The result is a heartfelt, genuine film about three students whose paths cross as a result of receiving a unique financial aid offer from the Minerva Institute.
September of 2015, I had the opportunity to Northern Tanzania for Ripple Effect Images to report on energy poverty and the tremendous work done by Solar Sister to empower women with clean energy technologies. Solar Sister works in Uganda, Tanzania and Nigeria training local women to start their own clean energy businesses to sell and distribute solar powered lights and clean cookstoves to their neighbors and friends in their communities. Their model has garnered a lot of attention because of its sustainability and real impact on the ground.
After two days of travel from the West Coast, Joanna Pinneo, a former National Geographic photographer, and myself arrived in Moshi for a week of reporting. We worked closely with two Solar Sister entrepreneurs, Julieth Mollel and Fatma Mziray, to dive deep into their stories to truly understand what drives these women to pursue their business, and witness first-hand the tangible impact that their work has had in their community.
Toxic smoke from cooking fires is the single leading cause of death for women and children under age 5 in the developing world. Causing more than 4 million deaths per year it is surprisingly underreported and misunderstood. My reporting focused on Solar Sister's newest introduction of portable, clean cookstoves to the entrepreneurs' product line to tackle this issue head on.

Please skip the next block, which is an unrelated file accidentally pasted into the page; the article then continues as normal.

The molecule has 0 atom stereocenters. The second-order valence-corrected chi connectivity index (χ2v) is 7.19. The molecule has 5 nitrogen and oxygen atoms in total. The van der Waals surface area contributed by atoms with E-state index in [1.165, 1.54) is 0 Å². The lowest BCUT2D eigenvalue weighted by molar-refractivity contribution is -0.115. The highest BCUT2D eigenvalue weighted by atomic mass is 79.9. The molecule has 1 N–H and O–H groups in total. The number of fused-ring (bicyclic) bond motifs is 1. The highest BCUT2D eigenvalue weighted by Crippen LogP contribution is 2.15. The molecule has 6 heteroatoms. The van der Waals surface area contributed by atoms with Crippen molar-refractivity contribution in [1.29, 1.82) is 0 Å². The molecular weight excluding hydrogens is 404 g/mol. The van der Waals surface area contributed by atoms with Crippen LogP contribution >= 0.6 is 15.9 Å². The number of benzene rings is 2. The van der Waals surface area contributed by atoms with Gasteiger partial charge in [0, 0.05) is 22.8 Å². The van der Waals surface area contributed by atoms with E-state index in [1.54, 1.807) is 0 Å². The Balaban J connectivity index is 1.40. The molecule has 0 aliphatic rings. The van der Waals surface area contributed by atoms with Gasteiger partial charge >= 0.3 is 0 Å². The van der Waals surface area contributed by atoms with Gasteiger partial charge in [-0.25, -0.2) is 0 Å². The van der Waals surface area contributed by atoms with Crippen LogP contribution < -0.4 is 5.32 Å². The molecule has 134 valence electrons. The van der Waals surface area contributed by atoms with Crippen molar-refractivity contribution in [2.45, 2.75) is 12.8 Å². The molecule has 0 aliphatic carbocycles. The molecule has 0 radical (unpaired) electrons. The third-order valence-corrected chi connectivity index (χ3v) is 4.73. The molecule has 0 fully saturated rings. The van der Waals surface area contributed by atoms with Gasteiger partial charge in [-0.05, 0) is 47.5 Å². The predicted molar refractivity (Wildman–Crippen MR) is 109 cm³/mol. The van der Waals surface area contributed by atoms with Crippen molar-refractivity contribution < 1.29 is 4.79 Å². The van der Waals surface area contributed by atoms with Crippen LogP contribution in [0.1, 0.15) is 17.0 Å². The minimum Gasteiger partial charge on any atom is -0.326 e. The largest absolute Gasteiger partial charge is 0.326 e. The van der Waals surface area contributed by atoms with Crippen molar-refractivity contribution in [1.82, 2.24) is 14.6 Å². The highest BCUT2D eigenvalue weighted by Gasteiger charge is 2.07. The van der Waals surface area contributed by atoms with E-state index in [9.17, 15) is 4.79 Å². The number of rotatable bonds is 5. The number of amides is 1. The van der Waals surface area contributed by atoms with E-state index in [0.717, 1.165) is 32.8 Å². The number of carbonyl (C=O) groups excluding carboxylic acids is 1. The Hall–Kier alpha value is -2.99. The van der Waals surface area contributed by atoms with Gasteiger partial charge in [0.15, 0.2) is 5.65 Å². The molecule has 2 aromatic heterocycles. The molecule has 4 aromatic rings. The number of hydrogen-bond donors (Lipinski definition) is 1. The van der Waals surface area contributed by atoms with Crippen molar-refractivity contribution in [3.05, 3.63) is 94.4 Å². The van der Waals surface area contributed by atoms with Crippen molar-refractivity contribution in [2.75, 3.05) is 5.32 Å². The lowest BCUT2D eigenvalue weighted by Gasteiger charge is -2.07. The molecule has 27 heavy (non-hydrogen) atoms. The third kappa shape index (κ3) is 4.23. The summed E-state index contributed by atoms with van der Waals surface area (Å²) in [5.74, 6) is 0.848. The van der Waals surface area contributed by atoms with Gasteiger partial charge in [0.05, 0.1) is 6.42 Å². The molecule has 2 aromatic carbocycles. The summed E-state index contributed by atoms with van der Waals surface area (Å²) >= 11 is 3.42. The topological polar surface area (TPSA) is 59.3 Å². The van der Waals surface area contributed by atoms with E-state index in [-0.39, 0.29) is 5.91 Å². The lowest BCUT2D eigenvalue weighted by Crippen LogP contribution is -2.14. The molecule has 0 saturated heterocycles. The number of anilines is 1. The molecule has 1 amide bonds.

We met numerous women who still cooked on open fires in their homes. What's difficult to fathom is not only are they cooking with open wood stoves, which can cause severe burns and produce thick smoke, but they're doing so inside of their homes in confined spaces. Filming in these situations made my nose run, my eyes water, and permanently damaged my cameras with smoke particles. To experience this myself only emphasized the importance of illuminating this issue, but more importantly, the immediacy of getting this simple technology to the women who cook under these conditions on a daily basis.
The craziest part about this is the solution is simple and not expensive. The technology exists. There is no need for drug trials or prototyping. The clean cookstoves just need to make it into the right hands.
My hope is that this short film can be a part of that solution.
The American Jewish World Service recently released the second video for their Ending Child Marriage campaign. This video features Khushi Prajapati's story as a female taxi driver in the busy streets of Delhi, India. As part of a fleet of women taxi drivers, Khushi is an integral part of the Azad Foundation's approach to ending child marriage. Through Azad's training, women learn to drive, are trained in self-defense, and become financially independent, which enables them to avoid early child marriage.
The video was picked up by Women in the World, a New York Times affiliate, and has received a wonderful response to Khushi's inspiring story.
Watch the full video here.